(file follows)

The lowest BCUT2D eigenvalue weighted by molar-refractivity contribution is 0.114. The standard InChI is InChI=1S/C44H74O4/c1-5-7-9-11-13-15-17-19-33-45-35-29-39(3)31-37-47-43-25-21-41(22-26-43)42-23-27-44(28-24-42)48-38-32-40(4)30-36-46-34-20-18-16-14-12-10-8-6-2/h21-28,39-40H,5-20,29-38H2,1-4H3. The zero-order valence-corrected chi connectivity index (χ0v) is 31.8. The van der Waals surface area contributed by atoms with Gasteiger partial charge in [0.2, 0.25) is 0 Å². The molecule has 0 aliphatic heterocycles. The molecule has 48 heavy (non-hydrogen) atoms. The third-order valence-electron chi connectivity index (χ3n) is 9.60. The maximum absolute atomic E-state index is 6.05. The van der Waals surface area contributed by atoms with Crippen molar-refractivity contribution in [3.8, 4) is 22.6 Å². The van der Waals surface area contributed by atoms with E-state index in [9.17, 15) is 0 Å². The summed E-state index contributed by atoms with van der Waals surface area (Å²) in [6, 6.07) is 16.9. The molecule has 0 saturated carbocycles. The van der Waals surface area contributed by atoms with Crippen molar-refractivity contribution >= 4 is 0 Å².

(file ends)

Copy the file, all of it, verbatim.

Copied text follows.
The lowest BCUT2D eigenvalue weighted by molar-refractivity contribution is 0.114. The standard InChI is InChI=1S/C44H74O4/c1-5-7-9-11-13-15-17-19-33-45-35-29-39(3)31-37-47-43-25-21-41(22-26-43)42-23-27-44(28-24-42)48-38-32-40(4)30-36-46-34-20-18-16-14-12-10-8-6-2/h21-28,39-40H,5-20,29-38H2,1-4H3. The zero-order valence-corrected chi connectivity index (χ0v) is 31.8. The van der Waals surface area contributed by atoms with Gasteiger partial charge in [0.2, 0.25) is 0 Å². The molecule has 0 aliphatic heterocycles. The molecule has 48 heavy (non-hydrogen) atoms. The third-order valence-electron chi connectivity index (χ3n) is 9.60. The maximum absolute atomic E-state index is 6.05. The van der Waals surface area contributed by atoms with Crippen molar-refractivity contribution in [3.8, 4) is 22.6 Å². The van der Waals surface area contributed by atoms with E-state index in [9.17, 15) is 0 Å². The summed E-state index contributed by atoms with van der Waals surface area (Å²) in [6, 6.07) is 16.9. The molecule has 0 saturated carbocycles. The van der Waals surface area contributed by atoms with Crippen molar-refractivity contribution >= 4 is 0 Å².